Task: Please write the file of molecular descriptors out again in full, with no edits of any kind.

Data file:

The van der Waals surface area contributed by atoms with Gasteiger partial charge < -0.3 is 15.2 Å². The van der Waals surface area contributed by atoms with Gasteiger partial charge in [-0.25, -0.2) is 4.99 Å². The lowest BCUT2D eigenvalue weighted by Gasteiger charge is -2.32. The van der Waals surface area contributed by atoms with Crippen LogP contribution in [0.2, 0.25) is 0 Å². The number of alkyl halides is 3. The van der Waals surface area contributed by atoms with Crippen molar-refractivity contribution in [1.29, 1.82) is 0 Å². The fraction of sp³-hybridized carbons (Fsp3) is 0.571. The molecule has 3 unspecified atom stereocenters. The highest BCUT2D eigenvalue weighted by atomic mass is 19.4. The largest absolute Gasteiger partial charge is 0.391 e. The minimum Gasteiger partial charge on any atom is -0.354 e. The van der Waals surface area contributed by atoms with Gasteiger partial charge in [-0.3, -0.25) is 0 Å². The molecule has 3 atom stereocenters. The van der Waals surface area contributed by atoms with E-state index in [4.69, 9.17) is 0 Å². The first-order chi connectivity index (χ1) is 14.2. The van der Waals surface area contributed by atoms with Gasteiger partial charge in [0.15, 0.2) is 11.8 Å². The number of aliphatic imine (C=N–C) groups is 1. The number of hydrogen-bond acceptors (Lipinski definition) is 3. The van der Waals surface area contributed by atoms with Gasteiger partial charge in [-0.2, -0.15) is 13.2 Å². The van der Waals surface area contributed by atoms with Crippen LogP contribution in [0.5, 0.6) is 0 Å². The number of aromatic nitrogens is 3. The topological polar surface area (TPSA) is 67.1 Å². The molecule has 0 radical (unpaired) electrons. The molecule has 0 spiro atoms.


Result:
The van der Waals surface area contributed by atoms with Gasteiger partial charge < -0.3 is 15.2 Å². The van der Waals surface area contributed by atoms with Gasteiger partial charge in [-0.25, -0.2) is 4.99 Å². The lowest BCUT2D eigenvalue weighted by Gasteiger charge is -2.32. The van der Waals surface area contributed by atoms with Crippen LogP contribution in [0.2, 0.25) is 0 Å². The number of alkyl halides is 3. The van der Waals surface area contributed by atoms with Crippen molar-refractivity contribution in [1.29, 1.82) is 0 Å². The fraction of sp³-hybridized carbons (Fsp3) is 0.571. The molecule has 3 unspecified atom stereocenters. The highest BCUT2D eigenvalue weighted by atomic mass is 19.4. The largest absolute Gasteiger partial charge is 0.391 e. The minimum Gasteiger partial charge on any atom is -0.354 e. The van der Waals surface area contributed by atoms with Gasteiger partial charge in [-0.3, -0.25) is 0 Å². The molecule has 3 atom stereocenters. The van der Waals surface area contributed by atoms with E-state index in [4.69, 9.17) is 0 Å². The first-order chi connectivity index (χ1) is 14.2. The van der Waals surface area contributed by atoms with Gasteiger partial charge in [0.15, 0.2) is 11.8 Å². The number of aliphatic imine (C=N–C) groups is 1. The number of hydrogen-bond acceptors (Lipinski definition) is 3. The van der Waals surface area contributed by atoms with Gasteiger partial charge in [-0.2, -0.15) is 13.2 Å². The van der Waals surface area contributed by atoms with Crippen LogP contribution in [0.5, 0.6) is 0 Å². The number of aromatic nitrogens is 3. The topological polar surface area (TPSA) is 67.1 Å². The molecule has 0 radical (unpaired) electrons. The molecule has 0 spiro atoms.